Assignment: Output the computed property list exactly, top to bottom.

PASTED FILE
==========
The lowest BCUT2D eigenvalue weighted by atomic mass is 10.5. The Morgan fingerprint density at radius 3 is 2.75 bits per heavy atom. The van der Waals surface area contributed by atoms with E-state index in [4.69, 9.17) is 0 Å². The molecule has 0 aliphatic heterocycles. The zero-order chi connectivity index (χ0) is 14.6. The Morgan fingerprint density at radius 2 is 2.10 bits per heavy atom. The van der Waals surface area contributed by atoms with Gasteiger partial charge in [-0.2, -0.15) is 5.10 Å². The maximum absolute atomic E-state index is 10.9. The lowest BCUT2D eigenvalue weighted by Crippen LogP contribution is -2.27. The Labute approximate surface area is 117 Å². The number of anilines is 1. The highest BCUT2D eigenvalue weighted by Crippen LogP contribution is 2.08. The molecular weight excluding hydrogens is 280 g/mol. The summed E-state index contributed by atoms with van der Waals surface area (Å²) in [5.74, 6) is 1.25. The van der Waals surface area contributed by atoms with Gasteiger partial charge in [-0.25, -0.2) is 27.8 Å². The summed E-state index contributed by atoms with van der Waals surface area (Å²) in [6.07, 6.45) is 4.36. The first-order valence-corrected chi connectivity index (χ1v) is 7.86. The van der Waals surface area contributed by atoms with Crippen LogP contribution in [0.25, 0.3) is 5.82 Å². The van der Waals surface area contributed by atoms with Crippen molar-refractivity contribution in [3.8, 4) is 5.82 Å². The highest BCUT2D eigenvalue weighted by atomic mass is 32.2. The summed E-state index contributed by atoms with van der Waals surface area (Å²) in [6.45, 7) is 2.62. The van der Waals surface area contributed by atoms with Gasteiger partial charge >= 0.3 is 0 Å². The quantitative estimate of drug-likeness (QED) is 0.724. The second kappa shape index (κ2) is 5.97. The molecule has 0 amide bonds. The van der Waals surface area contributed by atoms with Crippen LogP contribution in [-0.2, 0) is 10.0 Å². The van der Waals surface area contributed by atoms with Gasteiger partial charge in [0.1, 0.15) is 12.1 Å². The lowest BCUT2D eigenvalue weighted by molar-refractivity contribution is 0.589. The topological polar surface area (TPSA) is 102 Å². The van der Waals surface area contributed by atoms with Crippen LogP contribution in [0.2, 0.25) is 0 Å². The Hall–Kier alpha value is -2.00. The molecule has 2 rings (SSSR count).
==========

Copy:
The lowest BCUT2D eigenvalue weighted by atomic mass is 10.5. The Morgan fingerprint density at radius 3 is 2.75 bits per heavy atom. The van der Waals surface area contributed by atoms with E-state index in [4.69, 9.17) is 0 Å². The molecule has 0 aliphatic heterocycles. The zero-order chi connectivity index (χ0) is 14.6. The Morgan fingerprint density at radius 2 is 2.10 bits per heavy atom. The van der Waals surface area contributed by atoms with Gasteiger partial charge in [-0.2, -0.15) is 5.10 Å². The maximum absolute atomic E-state index is 10.9. The lowest BCUT2D eigenvalue weighted by Crippen LogP contribution is -2.27. The Labute approximate surface area is 117 Å². The number of anilines is 1. The highest BCUT2D eigenvalue weighted by Crippen LogP contribution is 2.08. The molecular weight excluding hydrogens is 280 g/mol. The summed E-state index contributed by atoms with van der Waals surface area (Å²) in [5.74, 6) is 1.25. The van der Waals surface area contributed by atoms with Gasteiger partial charge in [-0.25, -0.2) is 27.8 Å². The summed E-state index contributed by atoms with van der Waals surface area (Å²) in [6.07, 6.45) is 4.36. The first-order valence-corrected chi connectivity index (χ1v) is 7.86. The van der Waals surface area contributed by atoms with Crippen LogP contribution in [0.25, 0.3) is 5.82 Å². The van der Waals surface area contributed by atoms with Crippen molar-refractivity contribution in [3.8, 4) is 5.82 Å². The highest BCUT2D eigenvalue weighted by atomic mass is 32.2. The summed E-state index contributed by atoms with van der Waals surface area (Å²) in [6.45, 7) is 2.62. The van der Waals surface area contributed by atoms with Gasteiger partial charge >= 0.3 is 0 Å². The quantitative estimate of drug-likeness (QED) is 0.724. The second kappa shape index (κ2) is 5.97. The molecule has 0 amide bonds. The van der Waals surface area contributed by atoms with Crippen LogP contribution in [-0.2, 0) is 10.0 Å². The van der Waals surface area contributed by atoms with Gasteiger partial charge in [0.1, 0.15) is 12.1 Å². The lowest BCUT2D eigenvalue weighted by molar-refractivity contribution is 0.589. The topological polar surface area (TPSA) is 102 Å². The van der Waals surface area contributed by atoms with Crippen LogP contribution in [0.2, 0.25) is 0 Å². The Hall–Kier alpha value is -2.00. The molecule has 2 rings (SSSR count).